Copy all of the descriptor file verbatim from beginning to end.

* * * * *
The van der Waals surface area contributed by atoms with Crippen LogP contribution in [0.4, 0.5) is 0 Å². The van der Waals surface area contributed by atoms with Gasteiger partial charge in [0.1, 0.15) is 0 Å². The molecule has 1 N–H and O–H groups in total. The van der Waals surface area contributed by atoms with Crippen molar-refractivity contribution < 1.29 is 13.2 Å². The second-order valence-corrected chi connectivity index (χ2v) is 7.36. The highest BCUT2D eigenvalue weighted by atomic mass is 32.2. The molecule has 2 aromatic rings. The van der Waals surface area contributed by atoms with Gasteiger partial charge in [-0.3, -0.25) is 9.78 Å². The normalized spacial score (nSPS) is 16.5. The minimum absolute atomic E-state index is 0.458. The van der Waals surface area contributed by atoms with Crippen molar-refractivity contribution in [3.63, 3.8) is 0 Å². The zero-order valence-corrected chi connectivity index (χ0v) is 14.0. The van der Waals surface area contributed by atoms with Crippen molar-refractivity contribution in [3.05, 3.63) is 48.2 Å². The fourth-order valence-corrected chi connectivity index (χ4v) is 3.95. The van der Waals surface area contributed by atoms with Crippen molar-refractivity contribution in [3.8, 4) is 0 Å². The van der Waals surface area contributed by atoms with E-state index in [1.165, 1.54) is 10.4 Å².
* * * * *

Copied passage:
The van der Waals surface area contributed by atoms with Crippen LogP contribution in [0.4, 0.5) is 0 Å². The van der Waals surface area contributed by atoms with Gasteiger partial charge in [0.1, 0.15) is 0 Å². The molecule has 1 N–H and O–H groups in total. The van der Waals surface area contributed by atoms with Crippen molar-refractivity contribution < 1.29 is 13.2 Å². The second-order valence-corrected chi connectivity index (χ2v) is 7.36. The highest BCUT2D eigenvalue weighted by atomic mass is 32.2. The molecule has 2 aromatic rings. The van der Waals surface area contributed by atoms with Gasteiger partial charge in [-0.3, -0.25) is 9.78 Å². The normalized spacial score (nSPS) is 16.5. The minimum absolute atomic E-state index is 0.458. The van der Waals surface area contributed by atoms with Crippen molar-refractivity contribution in [3.63, 3.8) is 0 Å². The zero-order valence-corrected chi connectivity index (χ0v) is 14.0. The van der Waals surface area contributed by atoms with Crippen molar-refractivity contribution in [3.05, 3.63) is 48.2 Å². The fourth-order valence-corrected chi connectivity index (χ4v) is 3.95. The van der Waals surface area contributed by atoms with Crippen molar-refractivity contribution in [3.8, 4) is 0 Å². The van der Waals surface area contributed by atoms with E-state index in [1.165, 1.54) is 10.4 Å².